I checked the univolt's charging voltage a little closer today. Looking at the front of the trailer, the right side battery is receiving 13.95volts and the left side battery is receiving 13.5 volts at the same time.

It was the rightside battery receiving 13.95 volts that was down on water and the leftside receiving 13.5 was just fine on water. Didn't have time to loosen connectors, etc. to see if the 13.5 volt side would come up.

Do those voltages sound like I have trouble with my univolt. It is 19 years old and maybe it is time?

Appreciate any comments.
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Old 04-13-2006, 01:30 AM   #8
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Battery Monitor systems....

Hello all -

Also going through the battery/ Univolt system check right now.

Question: Is there a competant and econmical system to keep tabs on battery charge and relative health of this key system??? Have seen TriMatic? systems (bestconverter.com) but they run $200 or better.

Is the old 'Plug In' amp meter just as good or better???

Got a "Charge Wizard" for the IP9100/40A and it is blinking away as advertised.... Is there another way???

Thanks in advance for any and all replies!

Axel
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Old 04-13-2006, 05:53 AM   #9
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Quote:
Originally Posted by SilverToy
...Question: Is there a competant and econmical system to keep tabs on battery charge and relative health of this key system??? Have seen TriMatic? systems (bestconverter.com) but they run $200 or better. ...
Axel,

Battery health is one of the toughest technological issues, even for lead-acid batteries that have been around practically forever. In order to get a true handle it, you need to be able to independently check each battery under load--which requires a relay for each battery--and make comparisons between load and no-load voltage. You also would need to track charging and discharging Amp-hours. There are various strategies to simplify this, but in the end, a real battery condition monitor is expensive. If you have one battery, you can get pretty close with a monitor that runs over several charge/discharge cycles, but with parallel batteries the monitor has to make lots of assumptions.

The best practical solution is to use something like the Charge Wizard coupled with an accurate voltmeter. Get some experience looking at the voltage (converter off--you just want battery output) under no load when the batteries are charged and compare that to the voltage as you put a load on, or several loads. You'll get a feel for estimating battery condition much faster than you think.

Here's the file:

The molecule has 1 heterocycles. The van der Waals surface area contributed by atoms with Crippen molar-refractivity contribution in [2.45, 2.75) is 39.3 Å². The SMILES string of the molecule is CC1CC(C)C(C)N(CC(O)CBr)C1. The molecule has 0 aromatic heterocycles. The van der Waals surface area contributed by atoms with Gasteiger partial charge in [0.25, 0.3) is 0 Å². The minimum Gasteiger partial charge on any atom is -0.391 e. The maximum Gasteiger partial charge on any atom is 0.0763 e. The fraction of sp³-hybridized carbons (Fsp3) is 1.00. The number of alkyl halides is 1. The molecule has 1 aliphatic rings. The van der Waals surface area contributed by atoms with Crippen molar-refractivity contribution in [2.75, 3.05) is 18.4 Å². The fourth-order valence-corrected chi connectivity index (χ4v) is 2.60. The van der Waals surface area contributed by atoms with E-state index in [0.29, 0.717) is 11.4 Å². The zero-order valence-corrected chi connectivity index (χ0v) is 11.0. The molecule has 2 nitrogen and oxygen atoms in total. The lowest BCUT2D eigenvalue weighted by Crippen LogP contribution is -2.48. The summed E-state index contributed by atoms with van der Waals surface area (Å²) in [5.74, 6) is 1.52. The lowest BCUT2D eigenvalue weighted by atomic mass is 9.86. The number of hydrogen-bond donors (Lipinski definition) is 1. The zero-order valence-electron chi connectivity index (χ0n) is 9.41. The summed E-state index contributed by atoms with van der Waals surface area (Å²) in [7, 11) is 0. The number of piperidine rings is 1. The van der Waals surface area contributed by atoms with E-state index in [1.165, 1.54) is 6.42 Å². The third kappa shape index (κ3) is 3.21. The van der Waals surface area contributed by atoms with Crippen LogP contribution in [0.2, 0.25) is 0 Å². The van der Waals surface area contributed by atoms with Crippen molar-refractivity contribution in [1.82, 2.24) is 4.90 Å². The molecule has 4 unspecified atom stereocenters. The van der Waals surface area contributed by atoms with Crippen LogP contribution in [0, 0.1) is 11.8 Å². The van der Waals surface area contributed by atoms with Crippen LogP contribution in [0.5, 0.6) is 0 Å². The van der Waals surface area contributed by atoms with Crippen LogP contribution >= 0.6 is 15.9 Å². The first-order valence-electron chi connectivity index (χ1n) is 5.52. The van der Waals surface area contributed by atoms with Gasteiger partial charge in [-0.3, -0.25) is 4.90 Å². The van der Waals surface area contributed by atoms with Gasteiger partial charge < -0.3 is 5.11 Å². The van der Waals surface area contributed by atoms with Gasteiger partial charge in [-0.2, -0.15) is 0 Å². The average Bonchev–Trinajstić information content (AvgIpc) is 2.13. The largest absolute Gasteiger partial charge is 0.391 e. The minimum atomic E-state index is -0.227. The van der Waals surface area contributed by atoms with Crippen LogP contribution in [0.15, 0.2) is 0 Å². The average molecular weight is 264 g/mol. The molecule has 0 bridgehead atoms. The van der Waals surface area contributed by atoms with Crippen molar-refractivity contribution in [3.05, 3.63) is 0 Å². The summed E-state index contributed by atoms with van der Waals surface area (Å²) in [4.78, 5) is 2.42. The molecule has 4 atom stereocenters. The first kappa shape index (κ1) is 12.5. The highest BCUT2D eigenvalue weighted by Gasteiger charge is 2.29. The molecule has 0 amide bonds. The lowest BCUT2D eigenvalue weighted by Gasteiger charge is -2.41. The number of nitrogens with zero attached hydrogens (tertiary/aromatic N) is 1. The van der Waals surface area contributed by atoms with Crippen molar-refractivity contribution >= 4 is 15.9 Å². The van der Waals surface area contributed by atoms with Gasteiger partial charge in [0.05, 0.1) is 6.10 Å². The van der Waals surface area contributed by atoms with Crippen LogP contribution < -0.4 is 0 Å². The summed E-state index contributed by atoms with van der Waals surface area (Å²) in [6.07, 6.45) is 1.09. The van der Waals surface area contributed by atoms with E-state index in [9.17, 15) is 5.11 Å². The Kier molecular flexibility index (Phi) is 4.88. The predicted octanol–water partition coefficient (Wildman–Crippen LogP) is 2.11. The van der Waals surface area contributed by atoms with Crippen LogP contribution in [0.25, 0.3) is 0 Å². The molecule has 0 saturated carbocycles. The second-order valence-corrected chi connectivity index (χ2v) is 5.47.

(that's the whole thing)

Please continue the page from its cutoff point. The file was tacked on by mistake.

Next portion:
Wingfoot,

If your 19 year old Univolt is like my 30 year old Univolt, you've got more than a problem with the Univolt. (My following comment is based on the assumption that your Univolt has only one charging output and that it is paralleled to both batteries.) First, you've got either a too-small wire guage going to one or both batteries or you've got a small but significant resistance at one connection, maybe corrosion or somethings loose, etc. You just can't have two paralleled batteries with 0.4 volts difference. Second, in addition to this random small resistance, you may have substantially differing currents between your batteries. This would indicate that one has a higher internal impedence (battery is going or is already "bad") and you not only have current going out to supply your lights, etc., but one battery is actually feeding the other one.

If you've got #8 wire between both batteries and the Univolt (#10 will suffice if you wire runs are just a few feet and total load is under 25 Amps), then I'd start checking for loose crimps or corroded connectors.
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Old 04-13-2006, 12:39 PM   #10
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Oops, I really should have included an Ammeter in the second paragraph above. For charging, the Ammeter is essential. On discharge, the voltmeter can tell you most of what you need to know, given you know approximately what load you're putting on the battery.

Kudos to Over59 for providing this link:

http://www.amplepower.com/primer/full/index.html
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Old 04-13-2006, 07:40 PM   #11
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Quote:
Originally Posted by Pick
Has anyone experimented with putting a big filter capacitor at the output of the Univolt? Like the kind they put on high end mobile stereo installations?
Pick,

That is supposed to be the function of the batteries on the old style converters. They were to function as DC filters so you would not be putting full ripple DC from the converter output directly into your lights and other DC uses. In this case, a cap won't do anything that the batteries won't.
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Old 04-14-2006, 10:00 AM   #12
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Are the newer converters, i.e., "Univolt?", any better than the old units? If so, when did Airstream make a change? So far I haven't experienced any significant problems with respect to battery maintenance - aside from the problems I personally created!